Tuesday, March 20, 2007

Which Provokes More Awe: An Evangelical Church Service or the U.S. Marines?

Many have remarked on the absence of reverence, awe, majesty or a sense of the transcendent in typical evangelical services. A. W. Tozer, writing in The Knowledge of the Holy (1961), put it this way:

The church has surrendered her once lofty concept of God and has substituted for it one so low, so ignoble, as to be utterly unworthy of thinking, worshipping men. This she has done not deliberately, but little by little and without her knowledge; and her very unawareness only makes her situation all the more tragic. This low view of God entertained almost universally among Christians is the cause of a hundred lesser evils everywhere among us. A whole new philosophy of the Christian life has resulted from this one basic error in our religious thinking.

With our loss of the sense of majesty has come the further loss of religious awe and consciousness of the divine Presence. We have lost our spirit of worship and our ability to withdraw inwardly to meet God in adoring silence. Modern Christianity is simply not producing the kind of Christian who can appreciate or experience the life in the Spirit. The words, "Be still, and know that I am God," mean next to nothing to the self-confident, bustling worshipper in this middle period of the twentieth century.

This loss of the concept of majesty has come just when the forces of religion are making dramatic gains and the churches are more prosperous than at any time within the past several hundred years. But the alarming thing is that our gains are mostly external and our losses wholly internal; and since it is the quality of our religion that is affected by internal conditions, it may be that our supposed gains are but losses spread over a wider field.


In response to this absence of reverence in some evangelical services, some people have moved to high liturgical traditions because ritual provides for them that missing sense of reverence.

Well, what should we think when the U.S. Marines evoke more awe than a Christian service, even a Christian funeral? A thought-provoking comparison in Touchstone Magazine. (HT: Ray Van Neste by way of Jim Hamilton)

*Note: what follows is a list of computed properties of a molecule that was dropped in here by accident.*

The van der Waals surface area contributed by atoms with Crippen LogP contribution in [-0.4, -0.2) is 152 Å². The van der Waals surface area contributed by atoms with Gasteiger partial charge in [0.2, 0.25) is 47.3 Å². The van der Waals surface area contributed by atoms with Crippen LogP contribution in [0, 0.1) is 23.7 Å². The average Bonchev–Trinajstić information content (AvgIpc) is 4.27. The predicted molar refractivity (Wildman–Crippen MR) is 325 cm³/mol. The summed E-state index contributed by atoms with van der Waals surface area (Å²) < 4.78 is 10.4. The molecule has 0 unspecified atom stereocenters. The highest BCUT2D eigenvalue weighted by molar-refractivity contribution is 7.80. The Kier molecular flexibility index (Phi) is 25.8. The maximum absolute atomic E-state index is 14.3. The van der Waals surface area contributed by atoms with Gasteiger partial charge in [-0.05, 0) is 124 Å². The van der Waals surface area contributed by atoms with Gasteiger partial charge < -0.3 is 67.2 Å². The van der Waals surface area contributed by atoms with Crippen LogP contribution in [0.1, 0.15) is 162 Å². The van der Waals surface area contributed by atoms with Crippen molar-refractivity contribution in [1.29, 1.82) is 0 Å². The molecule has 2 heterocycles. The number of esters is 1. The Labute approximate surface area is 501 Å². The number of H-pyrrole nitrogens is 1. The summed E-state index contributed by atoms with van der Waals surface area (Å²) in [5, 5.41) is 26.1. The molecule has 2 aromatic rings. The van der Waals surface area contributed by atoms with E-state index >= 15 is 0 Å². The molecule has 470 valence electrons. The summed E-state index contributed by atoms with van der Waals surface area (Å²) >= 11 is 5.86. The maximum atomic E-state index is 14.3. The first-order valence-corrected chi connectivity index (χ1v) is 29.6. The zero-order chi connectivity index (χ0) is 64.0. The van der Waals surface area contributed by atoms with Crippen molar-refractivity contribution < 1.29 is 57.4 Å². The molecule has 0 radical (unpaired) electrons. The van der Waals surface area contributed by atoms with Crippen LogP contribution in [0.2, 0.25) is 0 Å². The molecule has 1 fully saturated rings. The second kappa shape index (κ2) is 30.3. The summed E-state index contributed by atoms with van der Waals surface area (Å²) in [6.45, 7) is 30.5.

3 comments:

Phillip Fletcher said...

Thabiti,

Your post is spot on. I am an officer in the Army and there is a great deal more reverence in this organization than many of our local churches. Consider this. That when a senior officer or NCO enters a room, lower ranking Soldiers must stand in reverence. Same thing goes for alot of the traditions we have. It would be great to see some of that same attitude in our fellowships.

Thanks for the post.

Phillip
www.christgloryalone.blogspot.com

Michael said...

"This loss of the concept of majesty has come just when the forces of religion are making dramatic gains and the churches are more prosperous than at any time within the past several hundred years. But the alarming thing is that our gains are mostly external and our losses wholly internal; and since it is the quality of our religion that is affected by internal conditions, it may be that our supposed gains are but losses spread over a wider field"

This paragraph floored me 12-years ago (1995) when I first read it -- and I thought Tozer was, who died almost three decades before, was speaking of the present time....and here today, what has been written here is just as applicable. The field is only wider.

I pray that God may so engage our hearts and minds with his true character and majesty that we behold him more nearly as he really is; than how we would like him to be.

Anonymous said...

a - A W Tozer could be talking about my evangelical church service. Held in a bare school hall,all fluorescent lights blazing, people assemble chattering away until hushed by someone announcing notices. Then it's worship song, then wait for someone to speak up and pray, sometimes communion, another song, etc etc then a very long sermon with so many wordy sentences and unintelligible words you need to have a dictionary handy. Uninspiring, no sense of awe, of quietness, no ritual, you come out blank minded and very tired.